Jack O’Rourke’s second album ‘Wild Place’ sees the Cork songsmith building on his impressive debut record (2016’s ‘Dreamcatcher’) with a collection of captivating songs musing on a wide variety of themes: love, nature, and the many struggles of life in this ever-changing world. In exploring those themes O’Rourke draws influence from classic mythology to barstool stories and childhood memories, with a work that is both deeply personal and universal in experience.

Recorded in The Triskel and co-produced by Davie Ryan, the album has a warm authenticity and intimacy to it, at times it can almost feel like you are in the room where it was recorded. O’Rourke’s thematic explorations come to life here and are superbly enhanced by the unique resonance of what he refers to as the “Grand Piano of the Gods”.

This is perfectly illustrated on The Parting, a song centred on the end of a relationship “a parting dance kaleidoscoping, just out of time”, the gentle quivering strings and gorgeous layered vocals and shimmering Triskel piano combining to craft a song that is heartbreaking and hopeful all at once.

Patsy Cline flows with an uplifting sense of energy with a string arrangement and a subtle but hugely effective guitar line from Hugh Dillon. On his John Prine inspired opus Strange Bird O’Rourke pleads to leave the madness of the world behind and longs “to hold you tight, like it’s out of style”.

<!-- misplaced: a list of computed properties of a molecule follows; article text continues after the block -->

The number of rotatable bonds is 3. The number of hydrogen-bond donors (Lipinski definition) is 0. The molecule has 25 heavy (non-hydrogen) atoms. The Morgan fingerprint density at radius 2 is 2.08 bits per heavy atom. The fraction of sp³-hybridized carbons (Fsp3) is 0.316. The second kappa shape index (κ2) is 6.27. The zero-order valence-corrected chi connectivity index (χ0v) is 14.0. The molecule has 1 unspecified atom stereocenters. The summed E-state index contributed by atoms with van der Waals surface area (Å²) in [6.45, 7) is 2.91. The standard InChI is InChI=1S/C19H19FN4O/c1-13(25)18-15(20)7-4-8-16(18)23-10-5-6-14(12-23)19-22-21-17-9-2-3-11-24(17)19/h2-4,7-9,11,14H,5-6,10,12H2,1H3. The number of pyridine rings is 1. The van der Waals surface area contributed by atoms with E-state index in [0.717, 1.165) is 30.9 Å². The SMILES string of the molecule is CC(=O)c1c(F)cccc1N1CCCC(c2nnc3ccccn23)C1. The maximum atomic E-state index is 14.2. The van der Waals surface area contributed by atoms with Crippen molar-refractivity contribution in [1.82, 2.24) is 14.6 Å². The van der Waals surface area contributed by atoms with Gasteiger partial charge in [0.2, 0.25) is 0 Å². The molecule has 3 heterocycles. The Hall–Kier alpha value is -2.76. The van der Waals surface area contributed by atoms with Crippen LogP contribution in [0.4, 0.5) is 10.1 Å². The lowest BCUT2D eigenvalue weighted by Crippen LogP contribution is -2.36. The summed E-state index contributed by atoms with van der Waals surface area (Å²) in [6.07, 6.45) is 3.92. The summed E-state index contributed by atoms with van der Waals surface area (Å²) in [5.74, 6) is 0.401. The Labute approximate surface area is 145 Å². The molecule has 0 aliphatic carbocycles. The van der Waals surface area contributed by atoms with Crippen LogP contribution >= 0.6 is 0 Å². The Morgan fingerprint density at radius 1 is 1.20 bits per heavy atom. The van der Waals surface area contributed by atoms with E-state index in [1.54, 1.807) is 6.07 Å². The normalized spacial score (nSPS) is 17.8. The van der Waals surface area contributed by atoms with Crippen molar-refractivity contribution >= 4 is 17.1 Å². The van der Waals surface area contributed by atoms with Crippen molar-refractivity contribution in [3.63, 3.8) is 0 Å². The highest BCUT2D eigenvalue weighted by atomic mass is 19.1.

While the combination of O’Rourke’s exquisite playing and those sumptuous strings are impressive throughout, it’s his sublime writing that really impresses. Never has the settling of a pint of Guinness been so brilliantly and aesthetically described as on Opera on the Top Floor “the creamy head rising and landing like a chorus of hums”, a phrase that illustrates the beauty that sometimes lies hidden in the everyday and which perfectly juxtaposes the theme of the track.

The story of Odysseus inspires Ithaca, the final song on the album, it’s a gorgeously melancholic number with O’Rourke’s piano centre stage as he pleads “I could be your wanderlust, your journey’s end”. Proceedings are brought to a gentle melodic close with Timshel, a delicate instrumental that leaves us with a sense of hope for what may come next.

With ‘Wild Place’ O’Rourke has more than met expectations for his sophomore work which showcases his maturity as a creator of deeply moving, lyrically ornate compositions. It is a classically elegant album that shimmers with quality throughout.